Tomato in the shape of a heart in female hands.

Community engagement brings equitable solutions to food access across the region

Press Release
September 28, 2020

The community has a new regional coalition focused on putting the community at the forefront of developing solutions to food access. The regional partnership is known as the Safe and Abundant Nutrition Alliance or SANA and has support from over twelve local participating agencies.

Recently awarded $200,000 from the Colorado Health Foundation, the project’s goal is to implement equitable solutions to improve access to healthy foods through community distribution sites in Garfield, western Eagle and Pitkin counties.

“This is the best project I have ever worked on,” said Dana Wood, project coordinator with Garfield County Public Health. “It has been so rewarding and the results so tangible. We asked subsets of our community to tell us what their issues and barriers are. Then, we used grant funds to specifically address those barriers.”

At the beginning of the year, SANA hired three local community engagement specialists with an $85,000 Colorado Health Foundation planning grant. These team members lead efforts by taking a grassroots, community-level approach.

“We went out and talked to people one on one, we made phone calls to reach out. We collected more than 300 stories on what food insecurity looks like in our community,” said Brenda Kaiser, SANA community engagement specialist. “We heard people say that they didn’t know how to cook with some of the traditional food pantry items, like canned soup and fruit cocktail. Instead,

people were interested in having healthier, less-processed fresh-food options. We heard people say, ‘I’m intimidated and nervous to go to the local food pantry because no one there looks like me or speaks my language.’ This was good feedback that we used to make impactful changes.”

The engagement specialists work shifts at local food distribution sites, such as LIFT-UP. Time spent there allows the specialists to continue their dialogue with the community and share information about additional food and community resources.

“Being part of the community, we are a familiar face and help people feel more comfortable when they come in,” Kaiser added. “This has led to more people accessing the food resources that we are able to offer.”

The team has also been working to break down the stigmas that keep people from accessing food resources. SANA is working to identify individuals who are eligible, but not currently enrolled.

“People don’t always know about federal nutrition programs, such as WIC, the Supplemental Nutrition Assistance Program (SNAP), and Free and Reduced Lunch,” said Wood.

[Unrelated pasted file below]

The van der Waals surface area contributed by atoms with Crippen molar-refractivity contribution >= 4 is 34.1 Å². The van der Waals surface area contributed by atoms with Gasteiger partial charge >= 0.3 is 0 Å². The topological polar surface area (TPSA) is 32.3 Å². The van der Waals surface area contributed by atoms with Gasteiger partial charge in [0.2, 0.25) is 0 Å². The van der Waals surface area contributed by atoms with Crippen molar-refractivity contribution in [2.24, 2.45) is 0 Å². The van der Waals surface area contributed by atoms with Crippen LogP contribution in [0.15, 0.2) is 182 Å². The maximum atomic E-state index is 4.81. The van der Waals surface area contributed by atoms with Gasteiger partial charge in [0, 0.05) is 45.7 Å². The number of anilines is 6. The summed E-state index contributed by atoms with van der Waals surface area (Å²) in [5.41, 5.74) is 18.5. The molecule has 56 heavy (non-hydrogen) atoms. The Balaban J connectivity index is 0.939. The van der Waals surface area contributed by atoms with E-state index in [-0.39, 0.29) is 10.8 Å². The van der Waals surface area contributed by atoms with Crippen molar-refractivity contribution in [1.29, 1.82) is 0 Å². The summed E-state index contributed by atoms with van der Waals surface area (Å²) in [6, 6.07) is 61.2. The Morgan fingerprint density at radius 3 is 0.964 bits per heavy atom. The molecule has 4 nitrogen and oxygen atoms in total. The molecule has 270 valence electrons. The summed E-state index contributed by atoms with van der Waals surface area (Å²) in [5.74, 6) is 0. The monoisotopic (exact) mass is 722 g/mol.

SANA has also been working to expand the local farm-to-food pantry system that provides local produce, meat and eggs to all LIFT-UP and Food Bank of the Rockies pantries and sites. The program supports local farmers by paying them to produce high-demand, quality products that community members have said they want to see.

On a recent tour to Highwater Farm in Silt, the SANA team watched the autumn red onion crop being harvested. Almost 80 percent of the produce grown at Highwater Farm is purchased by food distribution programs, such as WIC and LIFT-UP’s farm-to-food pantry program.

“Starting a farm is super hard,” said Sara Tymczyszyn, director at Highwater Farm. “Last year, the Healthy Communities Coalition gave us the start we needed with a $5,000 mini-grant. That allowed us to purchase the seeds and compost we needed to move forward.”

Angela Mills, LIFT-UP executive director, says the program is creating economic opportunities for farmers and adding jobs to the community.

“In just one year of the program, we have grown from six to now 13 participating local farmers,” she said. “This allows us to source local produce and meat. The program helps local farms scale up, grow more product for us, and provide nutrient-dense food to clients that would not have it otherwise.”

“This community is ripe for this project and it’s rewarding. At the end of the day, you can see the things you accomplished and how much food gets to be taken to LIFT-UP,” Tymczyszyn said.

To become involved or find out more about the Safe and Abundant Nutrition Alliance-SANA, message the Community Engagement Specialists on SANA’s Facebook page @2020SANA.

For a video of SANA’s recent visit to Highwater Farm, visit the Garfield Healthy Communities Coalition page.

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